Review: Milan, Italy, will reallocate 22 miles of streets from cars to cycling, pedestrians after lockdown

Home/Review: Milan, Italy, will reallocate 22 miles of streets from cars to cycling, pedestrians after lockdown

Review: Milan, Italy, will reallocate 22 miles of streets from cars to cycling, pedestrians after lockdown

Review: Milan, Italy, will reallocate 22 miles of streets from cars to cycling, pedestrians after lockdown

This article discusses the city’s Strade Aperte pilot plan, which will temporarily expand sidewalks, bicycle lanes and reduce speeds in a significant share of the city’s downtown in an effort to maintain social distancing and reduced pollution levels seen during the lockdown.

While Milan is a city of 1.4 million people, it is geographically relatively small (15km across) and dense, with inhabitants having an average work commute of 4km, and 55% of its population using public transportation to get to and from work. However, according to a former transportation commissioner for New York City, this slow down in traffic is giving cities all over the world an opportunity to take both the need for continued social distancing in higher population outdoor spaces, and to radically rethink how their cities and populations move about. As she states,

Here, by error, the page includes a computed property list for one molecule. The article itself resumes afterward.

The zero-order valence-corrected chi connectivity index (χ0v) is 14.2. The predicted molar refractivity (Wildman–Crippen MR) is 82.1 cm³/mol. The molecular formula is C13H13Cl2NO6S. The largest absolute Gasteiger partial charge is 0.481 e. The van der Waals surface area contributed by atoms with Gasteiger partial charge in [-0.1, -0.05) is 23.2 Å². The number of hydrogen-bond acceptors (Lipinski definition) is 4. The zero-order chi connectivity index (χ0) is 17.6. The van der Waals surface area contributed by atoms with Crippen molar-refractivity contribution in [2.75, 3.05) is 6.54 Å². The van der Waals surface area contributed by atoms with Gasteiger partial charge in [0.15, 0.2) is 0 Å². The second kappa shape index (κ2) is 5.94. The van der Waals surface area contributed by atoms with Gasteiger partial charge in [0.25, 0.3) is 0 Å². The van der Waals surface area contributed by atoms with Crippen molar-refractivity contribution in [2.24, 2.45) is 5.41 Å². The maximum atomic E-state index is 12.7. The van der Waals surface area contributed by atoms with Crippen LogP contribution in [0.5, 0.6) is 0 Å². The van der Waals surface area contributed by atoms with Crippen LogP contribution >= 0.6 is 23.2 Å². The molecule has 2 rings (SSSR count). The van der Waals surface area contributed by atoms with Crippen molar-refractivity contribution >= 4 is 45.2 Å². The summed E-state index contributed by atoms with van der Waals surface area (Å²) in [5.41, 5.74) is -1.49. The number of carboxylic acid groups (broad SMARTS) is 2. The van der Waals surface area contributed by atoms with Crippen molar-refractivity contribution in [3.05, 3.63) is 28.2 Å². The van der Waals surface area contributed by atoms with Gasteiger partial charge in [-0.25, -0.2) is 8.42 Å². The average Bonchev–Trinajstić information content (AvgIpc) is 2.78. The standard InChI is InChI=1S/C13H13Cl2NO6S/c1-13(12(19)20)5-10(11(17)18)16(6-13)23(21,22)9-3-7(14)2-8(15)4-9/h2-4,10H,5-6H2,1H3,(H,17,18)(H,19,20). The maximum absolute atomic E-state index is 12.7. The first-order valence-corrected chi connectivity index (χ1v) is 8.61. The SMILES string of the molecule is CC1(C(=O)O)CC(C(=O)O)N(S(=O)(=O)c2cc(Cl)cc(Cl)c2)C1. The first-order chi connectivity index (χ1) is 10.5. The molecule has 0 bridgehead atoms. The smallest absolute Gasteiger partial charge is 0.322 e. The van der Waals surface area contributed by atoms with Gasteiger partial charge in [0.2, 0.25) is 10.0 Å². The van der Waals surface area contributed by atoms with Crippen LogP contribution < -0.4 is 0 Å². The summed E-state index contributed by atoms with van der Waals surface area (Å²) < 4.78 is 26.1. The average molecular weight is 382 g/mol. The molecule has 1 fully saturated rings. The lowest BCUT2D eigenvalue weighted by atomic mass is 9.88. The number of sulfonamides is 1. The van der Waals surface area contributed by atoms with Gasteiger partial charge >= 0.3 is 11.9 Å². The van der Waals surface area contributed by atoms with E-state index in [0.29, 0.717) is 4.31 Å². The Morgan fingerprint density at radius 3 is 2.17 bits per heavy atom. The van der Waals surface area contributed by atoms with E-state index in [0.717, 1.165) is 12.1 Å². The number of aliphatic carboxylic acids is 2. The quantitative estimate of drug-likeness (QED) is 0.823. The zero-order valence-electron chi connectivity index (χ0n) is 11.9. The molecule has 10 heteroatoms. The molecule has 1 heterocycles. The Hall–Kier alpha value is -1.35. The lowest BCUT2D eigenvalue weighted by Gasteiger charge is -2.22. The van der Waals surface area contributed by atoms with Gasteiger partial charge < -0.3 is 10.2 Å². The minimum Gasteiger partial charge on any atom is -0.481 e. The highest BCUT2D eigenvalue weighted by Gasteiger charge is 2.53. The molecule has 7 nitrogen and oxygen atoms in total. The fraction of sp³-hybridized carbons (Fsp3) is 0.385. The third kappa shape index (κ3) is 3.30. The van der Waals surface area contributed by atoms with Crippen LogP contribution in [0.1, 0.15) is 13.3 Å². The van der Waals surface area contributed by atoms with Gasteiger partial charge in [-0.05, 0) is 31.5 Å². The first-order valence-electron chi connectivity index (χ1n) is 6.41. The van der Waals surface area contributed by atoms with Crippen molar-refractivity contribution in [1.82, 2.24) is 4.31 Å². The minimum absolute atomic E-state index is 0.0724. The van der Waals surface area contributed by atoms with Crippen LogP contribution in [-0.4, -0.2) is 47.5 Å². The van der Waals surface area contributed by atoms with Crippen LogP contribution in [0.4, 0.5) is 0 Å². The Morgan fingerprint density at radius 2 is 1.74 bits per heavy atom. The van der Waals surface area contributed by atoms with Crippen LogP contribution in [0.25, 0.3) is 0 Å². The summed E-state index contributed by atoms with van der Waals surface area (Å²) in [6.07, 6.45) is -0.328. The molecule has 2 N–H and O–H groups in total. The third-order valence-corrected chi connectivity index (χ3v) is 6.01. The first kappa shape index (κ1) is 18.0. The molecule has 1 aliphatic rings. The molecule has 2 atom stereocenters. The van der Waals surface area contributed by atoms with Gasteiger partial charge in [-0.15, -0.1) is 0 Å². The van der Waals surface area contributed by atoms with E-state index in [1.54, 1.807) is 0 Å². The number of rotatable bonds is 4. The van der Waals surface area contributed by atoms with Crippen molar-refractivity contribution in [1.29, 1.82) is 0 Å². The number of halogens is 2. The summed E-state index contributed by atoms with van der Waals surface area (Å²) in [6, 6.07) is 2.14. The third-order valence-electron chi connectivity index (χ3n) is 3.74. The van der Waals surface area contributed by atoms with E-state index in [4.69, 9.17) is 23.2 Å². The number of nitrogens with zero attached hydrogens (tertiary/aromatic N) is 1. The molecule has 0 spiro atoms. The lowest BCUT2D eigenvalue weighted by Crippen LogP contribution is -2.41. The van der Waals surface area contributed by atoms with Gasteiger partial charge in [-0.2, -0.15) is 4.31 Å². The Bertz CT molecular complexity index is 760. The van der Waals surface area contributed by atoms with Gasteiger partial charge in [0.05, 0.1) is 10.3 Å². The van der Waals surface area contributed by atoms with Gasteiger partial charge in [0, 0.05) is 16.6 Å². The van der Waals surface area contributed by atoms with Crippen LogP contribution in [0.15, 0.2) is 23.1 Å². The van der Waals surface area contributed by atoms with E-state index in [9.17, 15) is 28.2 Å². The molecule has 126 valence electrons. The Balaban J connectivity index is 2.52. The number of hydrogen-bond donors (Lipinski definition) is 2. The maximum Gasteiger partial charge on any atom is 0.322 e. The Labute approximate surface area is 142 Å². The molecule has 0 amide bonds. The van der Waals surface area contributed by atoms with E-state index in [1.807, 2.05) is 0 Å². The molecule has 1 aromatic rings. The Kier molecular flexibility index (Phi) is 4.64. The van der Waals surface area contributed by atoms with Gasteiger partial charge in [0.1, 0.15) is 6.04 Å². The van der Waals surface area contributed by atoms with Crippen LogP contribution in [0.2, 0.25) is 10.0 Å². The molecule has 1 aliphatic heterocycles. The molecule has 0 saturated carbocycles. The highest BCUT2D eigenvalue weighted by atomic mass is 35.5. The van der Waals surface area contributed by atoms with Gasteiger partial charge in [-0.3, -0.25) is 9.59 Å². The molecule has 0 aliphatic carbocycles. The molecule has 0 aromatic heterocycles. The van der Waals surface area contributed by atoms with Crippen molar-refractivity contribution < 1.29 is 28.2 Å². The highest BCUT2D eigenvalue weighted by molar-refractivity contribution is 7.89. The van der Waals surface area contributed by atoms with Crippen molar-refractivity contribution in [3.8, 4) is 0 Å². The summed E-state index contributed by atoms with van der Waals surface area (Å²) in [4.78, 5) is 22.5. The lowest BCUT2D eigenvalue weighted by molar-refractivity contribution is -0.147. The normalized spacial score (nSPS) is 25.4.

“The Milan plan is so important is because it lays out a good playbook for how you can reset your cities now. It’s a once-in-a-lifetime opportunity to take a fresh look at your streets and make sure that they are set to achieve the outcomes that we want to achieve: not just moving cars as fast as possible from point A to point B, but making it possible for everyone to get around safely.”

|2020-05-01T09:00:22-04:00April 30th, 2020|COVID-19 Literature|0 Comments

About the Author: Ross Silverman

Ross Silverman
Ross D. Silverman, JD, MPH, is Professor of Health Policy and Management at Indiana University Fairbanks School of Public Health and Professor of Public Health and Law at Indiana University McKinney School of Law in Indianapolis. He is a member of the IU Centers on Health Policy and Bioethics. His research focuses on public health and medical law, policy, and ethics, and law's impact on health outcomes and vulnerable populations. He also serves as Associate Editor on Legal Epidemiology for Public Health Reports, the official journal of the Office of the U.S. Surgeon General and the U.S. Public Health Service. His most recent Covid-19 publications include: "Ensuring Uptake of Vaccines Against SARS-CoV-2" in the New England Journal of Medicine (with MM Mello & SB Omer), and "Covid-19: control measures must be equitable and inclusive" in BMJ (with ZD Berger, NG Evans & AL Phelan)

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